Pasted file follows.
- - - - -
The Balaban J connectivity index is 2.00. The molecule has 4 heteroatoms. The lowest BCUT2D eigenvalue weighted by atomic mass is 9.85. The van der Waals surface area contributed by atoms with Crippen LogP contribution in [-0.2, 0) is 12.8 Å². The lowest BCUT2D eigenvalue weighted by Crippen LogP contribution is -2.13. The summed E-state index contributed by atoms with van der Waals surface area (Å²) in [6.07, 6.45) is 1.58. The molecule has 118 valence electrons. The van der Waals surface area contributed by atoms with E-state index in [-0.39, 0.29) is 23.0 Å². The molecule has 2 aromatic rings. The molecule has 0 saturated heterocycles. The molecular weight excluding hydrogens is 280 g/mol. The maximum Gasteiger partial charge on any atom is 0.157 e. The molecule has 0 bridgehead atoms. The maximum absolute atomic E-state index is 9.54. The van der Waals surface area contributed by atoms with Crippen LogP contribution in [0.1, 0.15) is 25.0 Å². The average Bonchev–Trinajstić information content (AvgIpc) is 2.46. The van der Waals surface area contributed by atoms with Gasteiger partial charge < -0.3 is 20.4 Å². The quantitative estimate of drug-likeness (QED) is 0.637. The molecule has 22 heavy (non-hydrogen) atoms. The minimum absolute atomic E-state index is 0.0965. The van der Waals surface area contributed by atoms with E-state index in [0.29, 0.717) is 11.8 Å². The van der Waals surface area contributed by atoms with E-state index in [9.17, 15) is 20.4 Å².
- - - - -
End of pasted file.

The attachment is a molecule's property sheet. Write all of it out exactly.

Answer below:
The Balaban J connectivity index is 2.00. The molecule has 4 heteroatoms. The lowest BCUT2D eigenvalue weighted by atomic mass is 9.85. The van der Waals surface area contributed by atoms with Crippen LogP contribution in [-0.2, 0) is 12.8 Å². The lowest BCUT2D eigenvalue weighted by Crippen LogP contribution is -2.13. The summed E-state index contributed by atoms with van der Waals surface area (Å²) in [6.07, 6.45) is 1.58. The molecule has 118 valence electrons. The van der Waals surface area contributed by atoms with E-state index in [-0.39, 0.29) is 23.0 Å². The molecule has 2 aromatic rings. The molecule has 0 saturated heterocycles. The molecular weight excluding hydrogens is 280 g/mol. The maximum Gasteiger partial charge on any atom is 0.157 e. The molecule has 0 bridgehead atoms. The maximum absolute atomic E-state index is 9.54. The van der Waals surface area contributed by atoms with Crippen LogP contribution in [0.1, 0.15) is 25.0 Å². The average Bonchev–Trinajstić information content (AvgIpc) is 2.46. The van der Waals surface area contributed by atoms with Gasteiger partial charge < -0.3 is 20.4 Å². The quantitative estimate of drug-likeness (QED) is 0.637. The molecule has 22 heavy (non-hydrogen) atoms. The minimum absolute atomic E-state index is 0.0965. The van der Waals surface area contributed by atoms with E-state index in [0.29, 0.717) is 11.8 Å². The van der Waals surface area contributed by atoms with E-state index in [9.17, 15) is 20.4 Å².